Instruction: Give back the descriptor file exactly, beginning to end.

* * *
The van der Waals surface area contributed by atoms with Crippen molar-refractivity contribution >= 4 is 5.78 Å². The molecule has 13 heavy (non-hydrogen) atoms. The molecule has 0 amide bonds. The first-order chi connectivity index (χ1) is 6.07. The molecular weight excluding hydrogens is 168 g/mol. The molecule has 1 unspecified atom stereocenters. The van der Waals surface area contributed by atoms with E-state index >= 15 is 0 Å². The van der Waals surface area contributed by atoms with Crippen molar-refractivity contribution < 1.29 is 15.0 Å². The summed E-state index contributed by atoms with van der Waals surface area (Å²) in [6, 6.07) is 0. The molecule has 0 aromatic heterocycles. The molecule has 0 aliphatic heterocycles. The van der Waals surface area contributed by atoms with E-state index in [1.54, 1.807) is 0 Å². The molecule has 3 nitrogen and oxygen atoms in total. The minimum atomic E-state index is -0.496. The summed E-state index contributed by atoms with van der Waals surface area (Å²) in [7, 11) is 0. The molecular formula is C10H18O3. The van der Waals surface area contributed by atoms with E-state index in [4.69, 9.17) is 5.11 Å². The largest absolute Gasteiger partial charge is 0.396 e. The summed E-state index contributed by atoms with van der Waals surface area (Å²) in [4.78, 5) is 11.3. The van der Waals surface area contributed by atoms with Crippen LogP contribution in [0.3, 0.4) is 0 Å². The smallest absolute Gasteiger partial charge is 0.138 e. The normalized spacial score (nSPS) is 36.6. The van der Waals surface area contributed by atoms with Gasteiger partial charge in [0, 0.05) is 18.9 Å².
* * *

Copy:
The van der Waals surface area contributed by atoms with Crippen molar-refractivity contribution >= 4 is 5.78 Å². The molecule has 13 heavy (non-hydrogen) atoms. The molecule has 0 amide bonds. The first-order chi connectivity index (χ1) is 6.07. The molecular weight excluding hydrogens is 168 g/mol. The molecule has 1 unspecified atom stereocenters. The van der Waals surface area contributed by atoms with E-state index >= 15 is 0 Å². The van der Waals surface area contributed by atoms with Crippen molar-refractivity contribution < 1.29 is 15.0 Å². The summed E-state index contributed by atoms with van der Waals surface area (Å²) in [6, 6.07) is 0. The molecule has 0 aromatic heterocycles. The molecule has 0 aliphatic heterocycles. The van der Waals surface area contributed by atoms with E-state index in [1.54, 1.807) is 0 Å². The molecule has 3 nitrogen and oxygen atoms in total. The minimum atomic E-state index is -0.496. The summed E-state index contributed by atoms with van der Waals surface area (Å²) in [7, 11) is 0. The molecular formula is C10H18O3. The van der Waals surface area contributed by atoms with E-state index in [4.69, 9.17) is 5.11 Å². The largest absolute Gasteiger partial charge is 0.396 e. The summed E-state index contributed by atoms with van der Waals surface area (Å²) in [4.78, 5) is 11.3. The van der Waals surface area contributed by atoms with Crippen LogP contribution in [0.3, 0.4) is 0 Å². The smallest absolute Gasteiger partial charge is 0.138 e. The normalized spacial score (nSPS) is 36.6. The van der Waals surface area contributed by atoms with Gasteiger partial charge in [0, 0.05) is 18.9 Å².